I'm reading A Fistful of Charms in paper and Jim Butcher's Side Jobs, short stories, on the iPad. Next up after Charms will be Broken, which I'm looking forward to.

    I'm extremely green with envy over Sacre Bleu.

  3. Hey SL,

    Don't be too jealous. I giggled all the way through the novel, but I was working really hard. I haven't been able to just sit back and enjoy reading one of Chris's novels for years. It's always deadlines and micro-analysis of the grammar and formatting. You're better off just reading them for pleasure.

    Happily, I turned in the MS this morning, on deadline. It's a relief to be done with all those French accents! (Literal accents, all those annoying marks over the words. Thought I was going to go crazy!) I think/hope I did a good job for him.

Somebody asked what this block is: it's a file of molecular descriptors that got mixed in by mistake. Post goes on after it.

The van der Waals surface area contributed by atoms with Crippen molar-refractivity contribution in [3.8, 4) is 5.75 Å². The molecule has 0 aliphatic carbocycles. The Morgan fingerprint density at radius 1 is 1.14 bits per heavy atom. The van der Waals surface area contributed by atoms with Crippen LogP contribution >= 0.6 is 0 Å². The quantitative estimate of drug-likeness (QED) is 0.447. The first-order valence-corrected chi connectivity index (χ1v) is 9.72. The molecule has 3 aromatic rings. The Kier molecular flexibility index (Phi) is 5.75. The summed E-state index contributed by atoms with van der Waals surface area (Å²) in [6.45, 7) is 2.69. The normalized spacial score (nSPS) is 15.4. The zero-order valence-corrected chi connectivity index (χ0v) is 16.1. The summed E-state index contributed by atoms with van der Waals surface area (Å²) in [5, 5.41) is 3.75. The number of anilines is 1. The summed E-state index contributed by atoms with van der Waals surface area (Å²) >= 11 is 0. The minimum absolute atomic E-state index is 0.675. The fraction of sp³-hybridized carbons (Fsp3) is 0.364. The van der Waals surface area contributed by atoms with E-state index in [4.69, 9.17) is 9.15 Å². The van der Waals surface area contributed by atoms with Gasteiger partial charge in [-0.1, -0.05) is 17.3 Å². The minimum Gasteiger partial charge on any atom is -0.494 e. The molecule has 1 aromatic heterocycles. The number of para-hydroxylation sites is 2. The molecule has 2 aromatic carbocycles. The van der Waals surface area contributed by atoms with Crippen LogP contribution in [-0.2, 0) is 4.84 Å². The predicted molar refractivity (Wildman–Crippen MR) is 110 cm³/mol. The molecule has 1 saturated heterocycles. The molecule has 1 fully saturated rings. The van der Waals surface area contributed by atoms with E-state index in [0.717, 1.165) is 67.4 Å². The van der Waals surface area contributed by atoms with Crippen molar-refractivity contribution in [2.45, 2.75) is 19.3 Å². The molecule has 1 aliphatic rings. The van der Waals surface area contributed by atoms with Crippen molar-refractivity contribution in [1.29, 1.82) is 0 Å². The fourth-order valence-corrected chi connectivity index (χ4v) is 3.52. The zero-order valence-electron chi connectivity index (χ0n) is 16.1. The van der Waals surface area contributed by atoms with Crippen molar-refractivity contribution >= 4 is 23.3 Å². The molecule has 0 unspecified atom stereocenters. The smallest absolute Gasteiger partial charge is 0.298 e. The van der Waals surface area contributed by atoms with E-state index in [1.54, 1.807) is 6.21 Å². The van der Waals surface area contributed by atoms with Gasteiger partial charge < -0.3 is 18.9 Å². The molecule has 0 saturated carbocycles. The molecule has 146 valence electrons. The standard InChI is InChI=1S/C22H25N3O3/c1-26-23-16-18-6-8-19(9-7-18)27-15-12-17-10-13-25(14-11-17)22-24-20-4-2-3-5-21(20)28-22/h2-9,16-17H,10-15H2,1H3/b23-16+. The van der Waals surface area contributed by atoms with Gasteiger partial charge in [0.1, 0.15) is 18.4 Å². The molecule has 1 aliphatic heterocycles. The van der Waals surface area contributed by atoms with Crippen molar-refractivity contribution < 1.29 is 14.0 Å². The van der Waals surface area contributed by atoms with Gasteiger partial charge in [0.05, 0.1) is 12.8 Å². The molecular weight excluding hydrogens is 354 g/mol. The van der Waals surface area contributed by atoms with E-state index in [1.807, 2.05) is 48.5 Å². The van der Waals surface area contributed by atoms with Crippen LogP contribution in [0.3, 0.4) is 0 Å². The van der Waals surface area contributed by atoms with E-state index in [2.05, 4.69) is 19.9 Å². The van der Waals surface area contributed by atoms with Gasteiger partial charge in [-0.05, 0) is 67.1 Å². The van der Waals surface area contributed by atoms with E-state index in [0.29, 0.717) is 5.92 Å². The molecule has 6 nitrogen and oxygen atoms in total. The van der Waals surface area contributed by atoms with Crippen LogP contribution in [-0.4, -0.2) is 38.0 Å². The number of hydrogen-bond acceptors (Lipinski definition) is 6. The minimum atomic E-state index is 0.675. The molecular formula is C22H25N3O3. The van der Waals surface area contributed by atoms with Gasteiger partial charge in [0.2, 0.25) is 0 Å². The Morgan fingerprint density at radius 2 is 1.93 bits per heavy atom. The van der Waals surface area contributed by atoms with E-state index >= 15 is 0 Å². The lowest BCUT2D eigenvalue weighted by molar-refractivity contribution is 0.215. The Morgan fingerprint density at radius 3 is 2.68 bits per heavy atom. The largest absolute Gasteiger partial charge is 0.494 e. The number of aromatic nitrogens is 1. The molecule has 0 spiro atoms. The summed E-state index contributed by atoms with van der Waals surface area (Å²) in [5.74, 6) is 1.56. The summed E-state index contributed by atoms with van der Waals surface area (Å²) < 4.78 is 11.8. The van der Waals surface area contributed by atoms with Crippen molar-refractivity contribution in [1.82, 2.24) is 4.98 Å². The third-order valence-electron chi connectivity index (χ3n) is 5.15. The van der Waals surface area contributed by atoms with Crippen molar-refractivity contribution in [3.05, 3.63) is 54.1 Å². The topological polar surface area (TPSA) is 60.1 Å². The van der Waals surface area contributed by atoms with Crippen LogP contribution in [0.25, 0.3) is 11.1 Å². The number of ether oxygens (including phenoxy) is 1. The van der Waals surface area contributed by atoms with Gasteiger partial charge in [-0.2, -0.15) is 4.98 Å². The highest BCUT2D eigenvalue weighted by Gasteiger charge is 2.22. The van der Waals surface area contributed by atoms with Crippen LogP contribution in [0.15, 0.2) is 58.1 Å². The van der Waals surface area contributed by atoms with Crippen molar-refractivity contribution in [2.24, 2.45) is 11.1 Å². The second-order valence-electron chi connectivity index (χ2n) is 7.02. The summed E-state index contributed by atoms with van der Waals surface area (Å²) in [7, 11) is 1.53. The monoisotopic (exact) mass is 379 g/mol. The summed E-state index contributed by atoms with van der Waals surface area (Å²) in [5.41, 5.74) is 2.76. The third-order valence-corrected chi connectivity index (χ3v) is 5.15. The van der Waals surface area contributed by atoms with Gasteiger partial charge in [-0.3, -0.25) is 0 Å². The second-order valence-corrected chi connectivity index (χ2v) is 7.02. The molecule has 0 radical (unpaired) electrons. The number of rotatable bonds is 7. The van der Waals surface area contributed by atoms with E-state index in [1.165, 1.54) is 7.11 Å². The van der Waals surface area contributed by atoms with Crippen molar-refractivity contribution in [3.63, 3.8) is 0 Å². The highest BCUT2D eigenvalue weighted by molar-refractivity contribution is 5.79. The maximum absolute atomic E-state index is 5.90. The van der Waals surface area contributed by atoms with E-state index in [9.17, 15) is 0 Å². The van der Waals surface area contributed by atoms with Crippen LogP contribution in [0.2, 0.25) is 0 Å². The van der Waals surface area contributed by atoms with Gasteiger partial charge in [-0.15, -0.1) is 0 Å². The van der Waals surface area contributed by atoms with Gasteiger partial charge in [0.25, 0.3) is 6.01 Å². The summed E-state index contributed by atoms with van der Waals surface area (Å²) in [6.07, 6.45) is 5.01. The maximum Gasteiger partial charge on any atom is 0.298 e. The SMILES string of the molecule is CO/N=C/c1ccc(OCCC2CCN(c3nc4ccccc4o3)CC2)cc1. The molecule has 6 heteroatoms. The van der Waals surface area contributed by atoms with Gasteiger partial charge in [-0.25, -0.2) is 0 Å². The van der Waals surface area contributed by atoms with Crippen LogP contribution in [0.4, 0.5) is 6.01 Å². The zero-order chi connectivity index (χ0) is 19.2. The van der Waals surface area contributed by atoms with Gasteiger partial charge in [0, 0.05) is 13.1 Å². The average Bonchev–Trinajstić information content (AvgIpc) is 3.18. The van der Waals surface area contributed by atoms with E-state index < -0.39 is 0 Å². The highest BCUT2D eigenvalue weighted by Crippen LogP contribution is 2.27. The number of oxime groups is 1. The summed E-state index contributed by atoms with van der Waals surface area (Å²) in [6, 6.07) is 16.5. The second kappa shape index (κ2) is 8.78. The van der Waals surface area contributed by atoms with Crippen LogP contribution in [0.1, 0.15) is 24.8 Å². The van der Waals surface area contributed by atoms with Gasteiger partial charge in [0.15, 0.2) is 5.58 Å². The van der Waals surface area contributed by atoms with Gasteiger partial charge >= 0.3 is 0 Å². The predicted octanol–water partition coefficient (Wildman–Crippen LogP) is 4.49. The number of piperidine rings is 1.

4. Hi Susan,

    Glad you got THE ORPHAN MASTER'S SON. It's super duper. I've been obsessed with this book for almost a year. After reading it, I swear you'll never again look at a map of the Korean peninsula without thinking of the hero, Jun Do.

    Abrahama Verghese says:

    "Adam Johnson has pulled off literary alchemy, first by setting his novel in North Korea, a country that few of us can imagine, then by producing such compelling characters whose lives unfold at breakneck speed. I was engrossed right to the amazing conclusion. The result is pure gold, a terrific novel.”